The third scenario is still unlikely, even if some are waving names from the Palestinian security forces, or Arab-supported names, or even names of some renowned figures or business persons who seek to climb the political scene ladder.

As for the second scenario, it must remain under “surveillance,” especially with the fact that the PA and PLO conduct is not consistent with the need to unify the national movement and rebuild the PLO, it rather opposes signed agreements and the almost total Palestinian consensus. This conduct aggravates and weaken the Palestinian situation, and insists on the dominance of a certain “leader” and faction, in a realm that only tolerates a unified national project on solid foundations.

Fifth: Summary

The “Deal of the Century,” according to leaks, faces a real crisis due to the steadfastness of the Palestinian people and their influential movements and factions, Arab coldness towards it especially from the countries that might support the deal, and due to the confusion in US foreign policy. However, this should not diminish the seriousness of the ongoing attempts to impose facts on the ground, especially concerning losing Palestinian right in Jerusalem and the return of Palestinian refugees to their land. Prospects for the failure of the deal are high, as long as there is no Palestinian party agreeing to provide a cover for it.

 Sixth: Recommendations

1. Strengthening Palestinian national unity and coordinating all efforts to face “the deal.”

2. Issuing a covenant in which Palestinian forces, factions and symbols are committed to preserve fundamentals, reject the “deal of the century” or any deal or compromise that undermines Palestinian rights.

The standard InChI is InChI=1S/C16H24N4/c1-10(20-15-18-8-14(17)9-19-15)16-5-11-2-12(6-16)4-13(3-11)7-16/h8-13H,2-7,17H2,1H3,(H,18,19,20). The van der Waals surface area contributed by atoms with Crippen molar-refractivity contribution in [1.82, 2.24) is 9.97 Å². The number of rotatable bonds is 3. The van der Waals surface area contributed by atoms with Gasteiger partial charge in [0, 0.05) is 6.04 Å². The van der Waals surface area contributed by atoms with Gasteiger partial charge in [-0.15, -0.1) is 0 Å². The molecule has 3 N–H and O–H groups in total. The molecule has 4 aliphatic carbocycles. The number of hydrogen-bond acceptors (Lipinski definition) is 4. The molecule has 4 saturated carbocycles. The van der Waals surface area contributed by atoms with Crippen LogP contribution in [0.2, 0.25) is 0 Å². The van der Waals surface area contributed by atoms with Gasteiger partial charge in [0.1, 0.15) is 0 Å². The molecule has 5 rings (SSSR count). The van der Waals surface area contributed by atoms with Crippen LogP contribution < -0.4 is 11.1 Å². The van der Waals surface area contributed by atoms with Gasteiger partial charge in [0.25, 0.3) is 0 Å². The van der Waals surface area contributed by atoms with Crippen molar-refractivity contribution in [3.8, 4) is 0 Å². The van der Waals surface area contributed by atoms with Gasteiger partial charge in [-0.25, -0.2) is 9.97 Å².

3. Implementing the Palestinian Reconciliation Agreement signed in 2011 and the Beirut agreements in 2017. Convening a unifying Palestinian national council and rebuilding the PLO and PA to strengthen the Palestinian national project.

4. Immediately lifting the punitive measures imposed by President ‘Abbas on GS.

5. Urgently calling for holding the unified leadership framework of the Palestinian people, and activate it as a framework for the protection of Palestinian rights and fundamentals, until the reconstruction of PLO.

6. Activating the institutions of popular and union work at home and abroad.

7. Stop security coordination with the Israeli occupation.

8. Giving people more freedom in PA territories, protecting the dignity of Palestinians, and activating their role in political, social and struggle development.

* Dr. Mohsen Mohammed Saleh wrote this strategic assessment.

The Arabic version of this Assessment was published on 27/9/2018